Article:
Why You Should Begin with Biblical Catechesis

Biblical catechesis is the Sword of the Spirit

[This is a part of the Fundamentals of Effective Catechesis series. Have you seen the other posts?]

Have you ever walked into a movie after it’s already started?

You can’t figure out what’s going on because you don’t know what happened before.

This is what it’s like when you don’t understand the story of the Bible.

We are all inserted into this story, the mystery of Christ, when we’re baptized.

Then, we’re expected to participate in it and play an active part! How can anyone do this if they don’t know what’s already happened?

One of the first steps in evangelizing your students is to make them aware of this and teach them the story they’re already in.

This should be done in the youngest grades using biblical catechesis. This is catechesis using the Bible or Bible stories to tell the story of salvation and draw out the deeper meaning of Catholic doctrine.

But why should you begin with biblical catechesis? Here are three compelling reasons why this is the best way to start.

Biblical catechesis: the primary method in the early Church

This is the way it’s always been done. In the early Church, great teachers like St. Augustine used this method in their catechetical schools.

Around the year 405, a deacon named Deogratias wrote to St. Augustine and asked him the best way to begin teaching people about the Catholic Faith.

In response, Augustine wrote a whole book! He had a lot to say! The book is called The First Catechetical Instruction. And, lucky for you, it’s still available. Here is the main point:

“When anyone is to receive his first catechetical instruction, he shall be given the complete history (of salvation), starting from the place where it is written ‘In the beginning God created heaven and earth’ down to the present period of the Church.”

In another place, Augustine instructs that all the events before Christ should be presented so they converge on his coming. This is essentially biblical catechesis on the mystery of Christ.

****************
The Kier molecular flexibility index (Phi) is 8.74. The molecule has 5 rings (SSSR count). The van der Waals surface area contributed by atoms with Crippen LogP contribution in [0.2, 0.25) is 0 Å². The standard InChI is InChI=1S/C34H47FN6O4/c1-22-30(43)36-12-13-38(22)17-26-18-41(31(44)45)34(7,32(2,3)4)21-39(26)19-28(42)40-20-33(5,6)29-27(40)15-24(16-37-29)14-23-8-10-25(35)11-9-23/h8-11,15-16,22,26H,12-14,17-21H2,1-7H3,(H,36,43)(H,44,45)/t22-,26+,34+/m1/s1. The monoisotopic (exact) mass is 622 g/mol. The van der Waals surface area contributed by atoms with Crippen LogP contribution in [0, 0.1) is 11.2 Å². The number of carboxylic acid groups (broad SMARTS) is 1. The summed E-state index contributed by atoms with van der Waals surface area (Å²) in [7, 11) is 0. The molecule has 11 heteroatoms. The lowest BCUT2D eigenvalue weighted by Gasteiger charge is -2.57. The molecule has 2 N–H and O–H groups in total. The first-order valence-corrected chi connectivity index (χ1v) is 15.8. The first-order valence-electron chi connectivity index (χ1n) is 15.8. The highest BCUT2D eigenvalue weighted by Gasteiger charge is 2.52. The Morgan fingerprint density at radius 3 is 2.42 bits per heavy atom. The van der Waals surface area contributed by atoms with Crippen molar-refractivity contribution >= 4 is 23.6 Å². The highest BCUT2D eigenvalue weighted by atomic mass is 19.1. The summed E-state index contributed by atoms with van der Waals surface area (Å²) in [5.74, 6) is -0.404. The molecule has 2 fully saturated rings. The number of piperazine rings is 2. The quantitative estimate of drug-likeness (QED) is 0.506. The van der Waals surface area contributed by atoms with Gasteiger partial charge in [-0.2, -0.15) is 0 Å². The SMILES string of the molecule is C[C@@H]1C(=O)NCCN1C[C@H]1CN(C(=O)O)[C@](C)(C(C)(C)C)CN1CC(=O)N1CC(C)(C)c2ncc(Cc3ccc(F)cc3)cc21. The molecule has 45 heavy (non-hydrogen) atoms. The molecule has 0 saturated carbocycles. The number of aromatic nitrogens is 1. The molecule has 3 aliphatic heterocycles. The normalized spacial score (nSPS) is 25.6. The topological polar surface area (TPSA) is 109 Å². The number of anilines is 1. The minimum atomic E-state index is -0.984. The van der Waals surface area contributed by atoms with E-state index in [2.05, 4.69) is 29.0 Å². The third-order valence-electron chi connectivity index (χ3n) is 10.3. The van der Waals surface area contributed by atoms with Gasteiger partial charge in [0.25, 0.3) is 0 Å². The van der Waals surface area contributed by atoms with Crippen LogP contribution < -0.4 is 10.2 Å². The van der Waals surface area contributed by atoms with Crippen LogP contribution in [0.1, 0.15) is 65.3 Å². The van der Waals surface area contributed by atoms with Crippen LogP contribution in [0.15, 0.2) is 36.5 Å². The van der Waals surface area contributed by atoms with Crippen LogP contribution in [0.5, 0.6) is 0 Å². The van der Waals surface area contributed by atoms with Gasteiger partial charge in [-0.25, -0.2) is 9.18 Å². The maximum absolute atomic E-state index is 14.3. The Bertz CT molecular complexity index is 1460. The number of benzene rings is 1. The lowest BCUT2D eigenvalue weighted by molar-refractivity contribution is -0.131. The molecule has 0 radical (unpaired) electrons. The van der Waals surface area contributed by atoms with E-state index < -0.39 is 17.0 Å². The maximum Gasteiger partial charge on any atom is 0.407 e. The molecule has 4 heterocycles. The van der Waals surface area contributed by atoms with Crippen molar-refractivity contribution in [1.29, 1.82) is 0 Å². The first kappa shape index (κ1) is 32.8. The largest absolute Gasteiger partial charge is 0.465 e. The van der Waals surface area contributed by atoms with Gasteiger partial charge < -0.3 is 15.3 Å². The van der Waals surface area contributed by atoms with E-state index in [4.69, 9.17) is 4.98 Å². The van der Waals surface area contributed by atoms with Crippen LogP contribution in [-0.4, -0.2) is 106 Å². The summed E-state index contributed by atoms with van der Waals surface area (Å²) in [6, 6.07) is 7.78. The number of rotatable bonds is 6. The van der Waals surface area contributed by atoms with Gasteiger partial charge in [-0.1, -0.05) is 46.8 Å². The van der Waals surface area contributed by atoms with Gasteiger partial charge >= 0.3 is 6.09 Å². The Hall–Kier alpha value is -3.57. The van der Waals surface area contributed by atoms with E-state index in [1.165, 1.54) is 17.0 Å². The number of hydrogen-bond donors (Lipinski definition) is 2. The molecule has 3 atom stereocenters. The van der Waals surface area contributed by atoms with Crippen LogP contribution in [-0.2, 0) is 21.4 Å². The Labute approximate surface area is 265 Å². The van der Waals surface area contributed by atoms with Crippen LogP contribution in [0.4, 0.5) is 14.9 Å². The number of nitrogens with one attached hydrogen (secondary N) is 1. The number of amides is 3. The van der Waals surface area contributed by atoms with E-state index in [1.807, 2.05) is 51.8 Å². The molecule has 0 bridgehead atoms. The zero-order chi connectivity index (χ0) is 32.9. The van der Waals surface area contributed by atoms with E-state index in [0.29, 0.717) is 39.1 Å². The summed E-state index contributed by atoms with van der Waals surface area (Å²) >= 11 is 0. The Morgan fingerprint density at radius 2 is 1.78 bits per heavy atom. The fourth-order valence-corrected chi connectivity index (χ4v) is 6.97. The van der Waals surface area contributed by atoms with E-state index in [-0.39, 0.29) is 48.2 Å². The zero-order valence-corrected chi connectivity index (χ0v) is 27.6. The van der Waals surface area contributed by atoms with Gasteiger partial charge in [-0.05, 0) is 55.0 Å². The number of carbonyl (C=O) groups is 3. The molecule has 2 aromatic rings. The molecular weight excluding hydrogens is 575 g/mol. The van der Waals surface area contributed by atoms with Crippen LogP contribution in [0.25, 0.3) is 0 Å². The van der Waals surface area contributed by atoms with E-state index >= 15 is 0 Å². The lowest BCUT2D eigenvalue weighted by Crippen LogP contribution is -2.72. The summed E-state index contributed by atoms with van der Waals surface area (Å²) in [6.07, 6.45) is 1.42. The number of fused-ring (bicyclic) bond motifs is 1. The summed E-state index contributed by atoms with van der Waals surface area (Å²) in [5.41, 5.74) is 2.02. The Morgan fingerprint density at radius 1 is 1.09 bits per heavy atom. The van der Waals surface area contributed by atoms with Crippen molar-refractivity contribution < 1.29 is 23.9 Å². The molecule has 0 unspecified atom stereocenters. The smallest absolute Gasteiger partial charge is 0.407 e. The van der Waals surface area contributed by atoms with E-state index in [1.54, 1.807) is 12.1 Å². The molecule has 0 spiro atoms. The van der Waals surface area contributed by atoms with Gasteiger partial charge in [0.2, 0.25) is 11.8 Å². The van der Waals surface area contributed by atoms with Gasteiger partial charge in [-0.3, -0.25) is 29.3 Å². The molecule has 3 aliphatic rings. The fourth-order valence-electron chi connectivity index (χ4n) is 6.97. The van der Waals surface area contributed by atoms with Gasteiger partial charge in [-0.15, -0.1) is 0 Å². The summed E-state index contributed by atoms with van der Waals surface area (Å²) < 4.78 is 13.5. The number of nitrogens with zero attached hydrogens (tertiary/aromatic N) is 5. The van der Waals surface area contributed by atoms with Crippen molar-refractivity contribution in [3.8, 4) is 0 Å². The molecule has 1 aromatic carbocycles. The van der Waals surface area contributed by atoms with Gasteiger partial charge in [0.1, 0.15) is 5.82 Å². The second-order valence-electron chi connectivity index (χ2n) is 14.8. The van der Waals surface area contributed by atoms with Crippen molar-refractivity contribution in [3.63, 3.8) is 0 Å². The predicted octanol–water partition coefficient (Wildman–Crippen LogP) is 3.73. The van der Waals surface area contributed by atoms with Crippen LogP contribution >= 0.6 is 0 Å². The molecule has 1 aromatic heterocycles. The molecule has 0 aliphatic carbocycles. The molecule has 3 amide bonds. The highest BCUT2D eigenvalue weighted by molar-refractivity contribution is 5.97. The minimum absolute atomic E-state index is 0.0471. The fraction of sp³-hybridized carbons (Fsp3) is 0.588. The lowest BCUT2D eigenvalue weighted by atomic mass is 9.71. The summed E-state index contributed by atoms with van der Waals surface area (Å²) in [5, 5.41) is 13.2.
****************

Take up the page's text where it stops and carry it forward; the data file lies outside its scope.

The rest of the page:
In this divine romance, God is the initiator. He revealed himself first to mankind and then asked for our response of faith. It seems natural that we should imitate God’s methods. That means introducing students to him the way he introduced himself to mankind–through his revelation in the Bible.

Biblical catechesis lays this out in the most basic way.

The fathers learned biblical catechesis from the apostles

So, did Augustine just make this stuff up? How did he figure this out? The early Church fathers learned this method of biblical catechesis from the apostles.

There’s many examples in the Bible of the apostles doing this. In Acts, when the apostles catechized, they always referred back to the Old Testament Scriptures and interpreted their fulfillment in Christ.

  • Acts 2:14ff: At Pentecost when Peter preaches his first sermon.
  • Acts 7: St. Stephen gives his defense to the Pharisees
  • Acts 13:16ff: St. Paul speaks in the synagogue in Antioch of Pisidia

Why is this kind of biblical catechesis so effective for understanding God? You understand a person by their actions. Sometimes people hide their intentions in their actions–but not God. With God, what you see is what you get. His actions reveal his inner being.

Catechism of the Church 236 says,
“God’s works reveal who he is in himself; the mystery of his inmost being enlightens our understanding of all his works.”

God’s works are uniquely revealed in the Bible. By understanding the Bible, you understand what God has done. This gives you a greater insight into who he is and, of course, into the mystery of Christ itself.

The more you can understand who God is, the better you understand his works revealed in the Bible. It’s an interpretive feedback loop.

The apostles learned it from Jesus

In catechizing like this, the apostles were simply following the example the learned from Our Lord.

Jesus was continually referring back to the Old Testament Scriptures to explain his actions. He said he was a:

  • Greater than the temple
  • Greater than Solomon
  • Greater than Jonah

In his actions and in his teaching, Jesus continually re-interpreted the Old Covenant in himself. His actions show him as the:

  • New Moses
  • New David
  • Lamb of God

He summed up all the understanding of God that came before, took it into himself and redefined all of it. The Gospels, in narrating the events of Christ’s life, were actually reinterpreting all of the Old Testament in light of him.

Catechetical takeaway

Why begin with biblical catechesis? To put it simply, it’s the way it’s always been done.

  • The Church fathers primarily used this method
  • They learned it from the apostles who also used it extensively
  • The apostles learned it from Jesus–need I say more? 😉